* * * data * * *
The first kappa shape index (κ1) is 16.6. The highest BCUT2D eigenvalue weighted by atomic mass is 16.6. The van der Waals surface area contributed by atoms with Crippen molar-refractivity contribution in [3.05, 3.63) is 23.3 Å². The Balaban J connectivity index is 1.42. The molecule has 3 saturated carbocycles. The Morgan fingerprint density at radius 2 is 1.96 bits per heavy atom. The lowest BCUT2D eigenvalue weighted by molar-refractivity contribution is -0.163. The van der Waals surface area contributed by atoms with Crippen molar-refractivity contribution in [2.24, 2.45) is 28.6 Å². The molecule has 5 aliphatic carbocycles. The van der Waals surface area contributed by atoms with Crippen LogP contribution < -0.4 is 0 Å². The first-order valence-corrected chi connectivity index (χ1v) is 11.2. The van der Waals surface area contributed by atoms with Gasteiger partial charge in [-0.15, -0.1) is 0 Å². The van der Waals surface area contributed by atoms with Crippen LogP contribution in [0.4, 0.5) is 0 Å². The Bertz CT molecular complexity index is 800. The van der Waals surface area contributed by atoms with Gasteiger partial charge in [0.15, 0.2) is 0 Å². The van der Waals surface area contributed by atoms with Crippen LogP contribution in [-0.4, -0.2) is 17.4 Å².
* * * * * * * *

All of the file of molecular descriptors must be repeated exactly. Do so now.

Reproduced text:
The first kappa shape index (κ1) is 16.6. The highest BCUT2D eigenvalue weighted by atomic mass is 16.6. The van der Waals surface area contributed by atoms with Crippen molar-refractivity contribution in [3.05, 3.63) is 23.3 Å². The Balaban J connectivity index is 1.42. The molecule has 3 saturated carbocycles. The Morgan fingerprint density at radius 2 is 1.96 bits per heavy atom. The lowest BCUT2D eigenvalue weighted by molar-refractivity contribution is -0.163. The van der Waals surface area contributed by atoms with Crippen molar-refractivity contribution in [2.24, 2.45) is 28.6 Å². The molecule has 5 aliphatic carbocycles. The van der Waals surface area contributed by atoms with Crippen LogP contribution < -0.4 is 0 Å². The first-order valence-corrected chi connectivity index (χ1v) is 11.2. The van der Waals surface area contributed by atoms with Gasteiger partial charge in [-0.15, -0.1) is 0 Å². The van der Waals surface area contributed by atoms with Crippen LogP contribution in [0.4, 0.5) is 0 Å². The Bertz CT molecular complexity index is 800. The van der Waals surface area contributed by atoms with Gasteiger partial charge in [0.15, 0.2) is 0 Å². The van der Waals surface area contributed by atoms with Crippen LogP contribution in [-0.4, -0.2) is 17.4 Å².